Updated On 07/10/2018 | Originally Published On 07/18/2015
Dear Recyclebank: Can I recycle my receipts? Most of them are thermal paper. If not, what can I do with them instead? –Jesse M.
Dear Jesse: The most common type of receipt paper is thermal paper. This slightly shiny, smooth paper contains chemicals that allow printing via heat transfer, rather than with ink, but it also poses health concerns. One of chemicals thermal paper relies on is bisphenol A (BPA), which is a health concern due to studies indicating that BPA is a “reproductive, developmental, and systemic toxicant in animal studies” and may disrupt the endocrine system, which regulates hormones. A 2011 study found that 94 percent of receipts tested contained BPA, and that receipts alone contributed an estimated 33.5 tons of BPA to the environment every year in the United States and Canada.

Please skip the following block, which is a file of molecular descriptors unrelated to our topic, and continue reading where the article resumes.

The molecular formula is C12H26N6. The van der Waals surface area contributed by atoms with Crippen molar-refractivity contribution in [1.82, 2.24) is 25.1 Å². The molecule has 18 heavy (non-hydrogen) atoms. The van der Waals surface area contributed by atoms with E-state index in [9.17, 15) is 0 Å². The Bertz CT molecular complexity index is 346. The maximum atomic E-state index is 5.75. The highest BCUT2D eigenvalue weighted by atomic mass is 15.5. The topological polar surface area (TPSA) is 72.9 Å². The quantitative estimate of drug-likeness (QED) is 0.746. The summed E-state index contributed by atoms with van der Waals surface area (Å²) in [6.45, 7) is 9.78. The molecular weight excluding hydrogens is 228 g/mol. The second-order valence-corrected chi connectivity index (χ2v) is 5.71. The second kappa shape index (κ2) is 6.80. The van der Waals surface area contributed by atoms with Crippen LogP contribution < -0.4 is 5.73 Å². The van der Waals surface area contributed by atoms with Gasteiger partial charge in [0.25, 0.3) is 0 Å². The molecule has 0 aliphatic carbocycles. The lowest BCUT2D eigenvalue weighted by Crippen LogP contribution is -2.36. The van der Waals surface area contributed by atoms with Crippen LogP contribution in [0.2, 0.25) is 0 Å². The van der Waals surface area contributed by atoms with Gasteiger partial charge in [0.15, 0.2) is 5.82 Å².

Because BPA may be tough to remove during the paper-recycling process, and can find its way into new recycled paper products, many areas require you to keep thermal paper out of your recycle. Check with your local waste hauler to see if they have rules about it, but if in doubt, keep your receipts out of the recycling bin.
Try to reduce the number of receipts that you collect in the first place.
If paperless e-receipts are an option, consider having one emailed to you instead of getting a printout. Otherwise, ask your cashier if you can forgo the receipt entirely, then track the purchase manually or with a mobile app, for your budgeting. If you’re a regular at a local business, you may even want to explain the risks and issues of thermal paper and ask if traditional receipt paper and ink would be a workable option for them.
And if you still wind up with thermal paper receipts? Trash them if your hauler doesn’t accept them.